Bids are currently being accepted on the Roslyn Harbor compound once owned by the director of the Central Intelligence Agency.
The 8.2-acre property, known as Mayknoll, belonged to the late William J. Casey, a New York native who served as director of the CIA from 1981 to 1987, the year of his death. The compound, which has been in the Casey family for 70 years, sits along Hempstead Bay and includes a main house, five guest cottages, a garden area and a pool.
The Grand Manor style main house, built in the mid-1850s, is a “functioning mansion of the era but it has modern amenities,” says James Connelly, the director of government relations-principal for Washington, D.C.-based Summit Commercial Real Estate.
Features within the mansion include a solarium, a library that housed Casey’s extensive collection of books on espionage, and a first-level office that was used by the CIA security team, Connelly says.
“Needless to say,” he adds, “there are also some secret rooms and secret passages.”
The guest houses on the property have been well-maintained, Connelly says. “Over the years when Mr. Casey would have guests, whether domestic or international, he would have some of them stay in the guest houses because they wanted privacy,” he says.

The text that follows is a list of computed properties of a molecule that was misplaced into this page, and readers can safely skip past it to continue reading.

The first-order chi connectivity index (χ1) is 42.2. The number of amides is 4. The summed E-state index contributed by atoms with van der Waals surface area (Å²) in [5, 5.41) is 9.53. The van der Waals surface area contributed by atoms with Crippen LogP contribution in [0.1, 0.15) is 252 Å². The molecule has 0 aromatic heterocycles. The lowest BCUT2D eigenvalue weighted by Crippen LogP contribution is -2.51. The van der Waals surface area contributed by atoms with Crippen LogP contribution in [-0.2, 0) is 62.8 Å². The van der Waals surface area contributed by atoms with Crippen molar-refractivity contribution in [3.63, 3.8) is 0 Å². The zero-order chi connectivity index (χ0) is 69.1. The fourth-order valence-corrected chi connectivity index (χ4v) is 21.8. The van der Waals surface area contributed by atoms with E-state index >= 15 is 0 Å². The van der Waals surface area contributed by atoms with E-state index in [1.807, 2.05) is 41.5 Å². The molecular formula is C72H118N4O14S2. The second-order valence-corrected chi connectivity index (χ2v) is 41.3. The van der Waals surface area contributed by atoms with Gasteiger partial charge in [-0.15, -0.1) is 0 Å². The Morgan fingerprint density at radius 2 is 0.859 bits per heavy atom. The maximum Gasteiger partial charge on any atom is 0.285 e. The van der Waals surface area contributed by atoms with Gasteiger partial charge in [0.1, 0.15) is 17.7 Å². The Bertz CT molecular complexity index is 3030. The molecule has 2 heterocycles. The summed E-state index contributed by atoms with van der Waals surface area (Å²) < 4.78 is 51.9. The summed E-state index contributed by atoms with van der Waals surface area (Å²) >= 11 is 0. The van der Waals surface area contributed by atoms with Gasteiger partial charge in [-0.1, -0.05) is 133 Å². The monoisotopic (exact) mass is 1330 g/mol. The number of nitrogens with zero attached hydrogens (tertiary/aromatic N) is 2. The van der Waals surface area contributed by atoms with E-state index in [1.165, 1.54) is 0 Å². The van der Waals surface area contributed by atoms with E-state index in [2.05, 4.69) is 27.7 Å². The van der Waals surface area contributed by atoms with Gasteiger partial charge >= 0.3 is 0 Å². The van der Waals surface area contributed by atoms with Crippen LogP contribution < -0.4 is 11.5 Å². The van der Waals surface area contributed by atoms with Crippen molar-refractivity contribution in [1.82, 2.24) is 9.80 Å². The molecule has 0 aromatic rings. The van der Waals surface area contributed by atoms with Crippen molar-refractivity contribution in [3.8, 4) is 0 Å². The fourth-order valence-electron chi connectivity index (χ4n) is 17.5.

The property, which Connelly says can be subdivided and further developed with proper approvals, will be sold by sealed bid and administered by Hollywood Real Estate Services LLC and Helmsley Spear LLC Brokerage. Bids, which can be made on the full compound or portions of the property, must be sent to Summit Commercial Real Estate LLC in Washington D.C.
Connelly says that qualified bidders, after signing a confidentiality agreement, will be provided with additional information on the property and offered private tours. An undisclosed reserve price has been established for the property.
“Given the history, the quality aspects, the renovation of the mansion, the outbuildings and the opportunity for water access, I think it would be considered a very good opportunity to secure a unique property,” Connelly says.